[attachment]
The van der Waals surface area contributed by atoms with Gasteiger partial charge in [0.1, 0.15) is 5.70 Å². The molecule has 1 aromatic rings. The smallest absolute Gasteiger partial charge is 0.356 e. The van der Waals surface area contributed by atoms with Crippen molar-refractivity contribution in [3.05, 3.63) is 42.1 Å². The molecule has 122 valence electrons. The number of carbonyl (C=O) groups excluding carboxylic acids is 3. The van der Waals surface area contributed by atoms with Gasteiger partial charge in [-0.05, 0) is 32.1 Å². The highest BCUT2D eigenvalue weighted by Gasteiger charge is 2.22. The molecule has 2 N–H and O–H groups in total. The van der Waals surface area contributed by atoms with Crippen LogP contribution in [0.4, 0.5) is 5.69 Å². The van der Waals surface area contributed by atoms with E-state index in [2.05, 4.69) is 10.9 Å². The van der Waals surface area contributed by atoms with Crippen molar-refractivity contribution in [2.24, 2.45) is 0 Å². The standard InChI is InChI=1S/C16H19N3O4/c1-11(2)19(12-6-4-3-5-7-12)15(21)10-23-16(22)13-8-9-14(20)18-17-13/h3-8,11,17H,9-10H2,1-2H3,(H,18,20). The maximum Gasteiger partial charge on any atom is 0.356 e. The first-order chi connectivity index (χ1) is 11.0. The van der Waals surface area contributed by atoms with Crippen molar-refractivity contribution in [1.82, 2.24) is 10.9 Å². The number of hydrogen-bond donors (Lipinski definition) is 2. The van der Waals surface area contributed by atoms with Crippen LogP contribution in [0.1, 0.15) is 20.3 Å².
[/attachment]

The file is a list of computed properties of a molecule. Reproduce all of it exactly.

The van der Waals surface area contributed by atoms with Gasteiger partial charge in [0.1, 0.15) is 5.70 Å². The molecule has 1 aromatic rings. The smallest absolute Gasteiger partial charge is 0.356 e. The van der Waals surface area contributed by atoms with Crippen molar-refractivity contribution in [3.05, 3.63) is 42.1 Å². The molecule has 122 valence electrons. The number of carbonyl (C=O) groups excluding carboxylic acids is 3. The van der Waals surface area contributed by atoms with Gasteiger partial charge in [-0.05, 0) is 32.1 Å². The highest BCUT2D eigenvalue weighted by Gasteiger charge is 2.22. The molecule has 2 N–H and O–H groups in total. The van der Waals surface area contributed by atoms with Crippen LogP contribution in [0.4, 0.5) is 5.69 Å². The van der Waals surface area contributed by atoms with E-state index in [2.05, 4.69) is 10.9 Å². The van der Waals surface area contributed by atoms with Crippen molar-refractivity contribution in [2.24, 2.45) is 0 Å². The standard InChI is InChI=1S/C16H19N3O4/c1-11(2)19(12-6-4-3-5-7-12)15(21)10-23-16(22)13-8-9-14(20)18-17-13/h3-8,11,17H,9-10H2,1-2H3,(H,18,20). The maximum Gasteiger partial charge on any atom is 0.356 e. The first-order chi connectivity index (χ1) is 11.0. The van der Waals surface area contributed by atoms with Crippen molar-refractivity contribution in [1.82, 2.24) is 10.9 Å². The number of hydrogen-bond donors (Lipinski definition) is 2. The van der Waals surface area contributed by atoms with Crippen LogP contribution in [0.1, 0.15) is 20.3 Å².